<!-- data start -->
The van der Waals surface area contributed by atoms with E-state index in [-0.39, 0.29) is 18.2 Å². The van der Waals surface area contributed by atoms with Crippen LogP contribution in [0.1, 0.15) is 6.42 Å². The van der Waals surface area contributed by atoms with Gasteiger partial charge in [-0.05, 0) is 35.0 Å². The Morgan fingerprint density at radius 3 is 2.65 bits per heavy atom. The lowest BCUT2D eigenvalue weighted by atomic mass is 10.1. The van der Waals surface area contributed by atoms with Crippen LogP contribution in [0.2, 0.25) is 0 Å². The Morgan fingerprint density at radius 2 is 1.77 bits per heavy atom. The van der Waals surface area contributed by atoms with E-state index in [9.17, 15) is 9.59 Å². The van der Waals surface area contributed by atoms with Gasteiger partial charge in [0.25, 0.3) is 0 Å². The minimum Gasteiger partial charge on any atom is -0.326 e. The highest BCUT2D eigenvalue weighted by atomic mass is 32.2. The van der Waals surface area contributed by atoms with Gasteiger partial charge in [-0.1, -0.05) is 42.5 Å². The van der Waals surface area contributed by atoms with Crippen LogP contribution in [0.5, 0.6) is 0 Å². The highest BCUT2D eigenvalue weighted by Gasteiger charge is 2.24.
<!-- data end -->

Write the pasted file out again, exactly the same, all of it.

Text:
The van der Waals surface area contributed by atoms with E-state index in [-0.39, 0.29) is 18.2 Å². The van der Waals surface area contributed by atoms with Crippen LogP contribution in [0.1, 0.15) is 6.42 Å². The van der Waals surface area contributed by atoms with Gasteiger partial charge in [-0.05, 0) is 35.0 Å². The Morgan fingerprint density at radius 3 is 2.65 bits per heavy atom. The lowest BCUT2D eigenvalue weighted by atomic mass is 10.1. The van der Waals surface area contributed by atoms with Crippen LogP contribution in [0.2, 0.25) is 0 Å². The Morgan fingerprint density at radius 2 is 1.77 bits per heavy atom. The van der Waals surface area contributed by atoms with E-state index in [9.17, 15) is 9.59 Å². The van der Waals surface area contributed by atoms with Gasteiger partial charge in [0.25, 0.3) is 0 Å². The minimum Gasteiger partial charge on any atom is -0.326 e. The highest BCUT2D eigenvalue weighted by atomic mass is 32.2. The van der Waals surface area contributed by atoms with Gasteiger partial charge in [-0.1, -0.05) is 42.5 Å². The van der Waals surface area contributed by atoms with Crippen LogP contribution in [0.5, 0.6) is 0 Å². The highest BCUT2D eigenvalue weighted by Gasteiger charge is 2.24.